Retail development is in an ever-changing state of flux. Today’s retail centers are focused on those tenants that provide something that is impossible to buy online. Whether it is restaurants, hotels, medical, service-related, or specialty destination stores, we are in new era of tenant mix.
What has not kept up with this change is parking regulations. Suburban communities frequently have zoning codes that require parking as if each use is separate and distinct, and that ensures there is ample parking for any day and time. This worked in an era where tenants were open similar hours, were of similar scale, provided similar services, or were on separate parcels. Parking would be provided off-street, reducing on-street parking and traffic congestion.
This worked for the retailers as well. Land was cheaper in the suburbs. Retailers were heading out of the cities for larger expanses of land in suburban and rural areas. New development gave them a chance to build a prototype with guaranteed parking for their customers. The new parking fields were built to the latest standards and required little maintenance.
Today, many land owners have begun to realize that a few things are happening: first, much of the parking field is not being used. Larger retailers on average require less parking per s/f than smaller specialized retailers. Look for the parking spaces devoid of oil stains or that are weed infested; they aren’t being used. Second, parking fields built over 25 years ago are starting to reach the end of their useful lives. When retailers and landlords are now discussing repaving and rehabbing acres of parking that is underutilized, the wheels start turning. What can we do to offset these costs and maximize value?
The solution is a diverse mix of uses that can effectively utilize the same parking field in a non-competitive manner. In a suburban environment where cars are the primary mode of transportation, the majority of trips tend to have a singular purpose, such as lunch at a restaurant or staying overnight at a hotel. Although these trips may have a singular purpose, they are often completed at separate and distinct times dependent on the tenant type. For example, a development that is occupied mainly by retailers that close in the evening could be augmented by a tenant that needs overnight parking, such as a hotel.
Given these types of interactions, the demand for parking should be measured not as the sum of the individual standalone tenants, but as one cohesive mixture of diverse uses with consideration given to the characteristics of the tenants, customers, and employees. These characteristics tend to change over the time of the day and the time of the year.
Fortunately for land owners, the concept of shared parking is a well-studied issue with considerable data available. To determine a recommended parking ratio, a number of resources can be utilized. A study titled “Shared Parking,” prepared under the direction of the Urban Land Institute (ULI) and the International Council of Shopping Centers (ICSC), is the most comprehensive guide for parking requirements in a shared environment available in this field. This study represents data collection and analysis of hundreds of existing centers throughout the nation. In addition to the “Shared Parking” data, retailers are well-versed in parking needs for their use during particular times of the day.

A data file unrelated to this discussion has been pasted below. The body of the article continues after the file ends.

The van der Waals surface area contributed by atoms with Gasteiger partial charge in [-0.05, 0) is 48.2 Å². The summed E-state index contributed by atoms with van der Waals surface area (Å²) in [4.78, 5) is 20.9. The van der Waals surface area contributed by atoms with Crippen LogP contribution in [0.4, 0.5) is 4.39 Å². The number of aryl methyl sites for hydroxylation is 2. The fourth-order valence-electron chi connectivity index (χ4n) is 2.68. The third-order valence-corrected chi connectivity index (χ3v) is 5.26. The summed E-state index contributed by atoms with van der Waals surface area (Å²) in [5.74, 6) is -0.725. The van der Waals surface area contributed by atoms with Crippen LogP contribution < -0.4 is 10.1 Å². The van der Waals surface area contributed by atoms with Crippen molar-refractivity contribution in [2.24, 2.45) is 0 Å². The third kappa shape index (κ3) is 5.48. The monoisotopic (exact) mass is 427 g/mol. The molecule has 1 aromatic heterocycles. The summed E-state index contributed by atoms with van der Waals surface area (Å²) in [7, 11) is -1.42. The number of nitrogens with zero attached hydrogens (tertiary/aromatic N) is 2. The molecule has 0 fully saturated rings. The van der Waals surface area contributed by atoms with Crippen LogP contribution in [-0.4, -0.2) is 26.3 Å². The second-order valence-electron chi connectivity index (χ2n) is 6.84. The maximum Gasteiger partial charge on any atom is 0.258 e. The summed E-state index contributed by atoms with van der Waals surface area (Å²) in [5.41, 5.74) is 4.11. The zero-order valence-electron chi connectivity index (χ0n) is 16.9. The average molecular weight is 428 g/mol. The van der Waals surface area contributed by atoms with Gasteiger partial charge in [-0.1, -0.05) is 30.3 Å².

There are two other factors that can be accounted for in addition to offsetting time-of-day parking demands. The first is called “noncaptive adjustment.” In any multi-tenant scenario, there is an opportunity for a patron to visit multiple tenants in one trip. The term “captive market” has been borrowed from market researchers to describe people who are already present in the immediate vicinity and are likely patrons of a second use. This “noncaptive adjustment” can reduce parking demands by 5 to 10%. For example, hotel users may walk to a nearby restaurant.
Secondly, there are modal splits and persons-per-car adjustments. Modal splits factor for patrons who will visit a center by a mode other than an automobile. In many suburban environments there are other viable means of transportation that may be utilized. For example, hotel patrons may use ride sharing services such as Uber, or large groups may be shuttled by a bus. Employees may carpool or be dropped off. Persons-per-car adjustments are particularly viable for business hotel patrons where multiple individual guests may arrive in the same vehicle but occupy separate rooms.
In summary, utilizing a shared parking analysis during your due diligence will ensure that there is a mix of tenants that will work cohesively. More importantly, a creative shared parking analysis can be an effective tool for presenting redevelopment scenarios to regulatory agencies and getting buy-in and/or variances. A redevelopment plan presented to regulatory agencies that utilizes shared parking for a tired or under-utilized center can lead to a win-win. The municipality gets a rejuvenated development that pays more in taxes and helps to spur additional development in the area. The land owner gets a development that is better positioned to adjust to market conditions. DiPrete Engineering has been successful in applying this approach to many retail centers. Let us help you with maximizing the development potential of your centers.
Greg Guglielmo, AICP, LEED AP, is a vice president and senior land planner at DiPrete Engineering, Dedham, Mass.